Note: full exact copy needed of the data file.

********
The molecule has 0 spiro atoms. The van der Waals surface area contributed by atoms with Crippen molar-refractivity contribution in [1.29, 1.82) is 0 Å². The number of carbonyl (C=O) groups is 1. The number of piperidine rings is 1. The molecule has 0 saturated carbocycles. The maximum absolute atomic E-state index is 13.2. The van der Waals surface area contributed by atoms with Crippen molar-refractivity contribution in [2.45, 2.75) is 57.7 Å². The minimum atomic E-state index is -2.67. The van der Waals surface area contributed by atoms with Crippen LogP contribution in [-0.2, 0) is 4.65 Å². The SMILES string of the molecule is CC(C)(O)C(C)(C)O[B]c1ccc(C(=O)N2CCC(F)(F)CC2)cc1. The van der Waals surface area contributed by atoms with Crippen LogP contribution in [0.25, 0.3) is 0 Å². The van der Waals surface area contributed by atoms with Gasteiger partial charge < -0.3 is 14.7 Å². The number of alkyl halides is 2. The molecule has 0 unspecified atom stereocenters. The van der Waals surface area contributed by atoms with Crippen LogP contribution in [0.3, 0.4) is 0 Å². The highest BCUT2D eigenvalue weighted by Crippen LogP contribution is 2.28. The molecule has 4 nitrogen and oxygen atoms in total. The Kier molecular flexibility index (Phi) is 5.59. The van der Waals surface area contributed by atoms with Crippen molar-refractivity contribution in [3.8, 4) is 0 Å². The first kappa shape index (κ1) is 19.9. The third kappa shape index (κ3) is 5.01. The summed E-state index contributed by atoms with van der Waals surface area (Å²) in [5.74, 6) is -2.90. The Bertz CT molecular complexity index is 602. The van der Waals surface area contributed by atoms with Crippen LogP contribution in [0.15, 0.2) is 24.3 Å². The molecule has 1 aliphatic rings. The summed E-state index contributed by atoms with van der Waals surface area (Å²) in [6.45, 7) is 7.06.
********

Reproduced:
The molecule has 0 spiro atoms. The van der Waals surface area contributed by atoms with Crippen molar-refractivity contribution in [1.29, 1.82) is 0 Å². The number of carbonyl (C=O) groups is 1. The number of piperidine rings is 1. The molecule has 0 saturated carbocycles. The maximum absolute atomic E-state index is 13.2. The van der Waals surface area contributed by atoms with Crippen molar-refractivity contribution in [2.45, 2.75) is 57.7 Å². The minimum atomic E-state index is -2.67. The van der Waals surface area contributed by atoms with Crippen LogP contribution in [-0.2, 0) is 4.65 Å². The SMILES string of the molecule is CC(C)(O)C(C)(C)O[B]c1ccc(C(=O)N2CCC(F)(F)CC2)cc1. The van der Waals surface area contributed by atoms with Crippen LogP contribution in [0.25, 0.3) is 0 Å². The van der Waals surface area contributed by atoms with Gasteiger partial charge < -0.3 is 14.7 Å². The number of alkyl halides is 2. The molecule has 0 unspecified atom stereocenters. The van der Waals surface area contributed by atoms with Crippen LogP contribution in [0.3, 0.4) is 0 Å². The highest BCUT2D eigenvalue weighted by Crippen LogP contribution is 2.28. The molecule has 4 nitrogen and oxygen atoms in total. The Kier molecular flexibility index (Phi) is 5.59. The van der Waals surface area contributed by atoms with Crippen molar-refractivity contribution in [3.8, 4) is 0 Å². The first kappa shape index (κ1) is 19.9. The third kappa shape index (κ3) is 5.01. The summed E-state index contributed by atoms with van der Waals surface area (Å²) in [5.74, 6) is -2.90. The Bertz CT molecular complexity index is 602. The van der Waals surface area contributed by atoms with Crippen LogP contribution in [0.15, 0.2) is 24.3 Å². The molecule has 1 aliphatic rings. The summed E-state index contributed by atoms with van der Waals surface area (Å²) in [6.45, 7) is 7.06.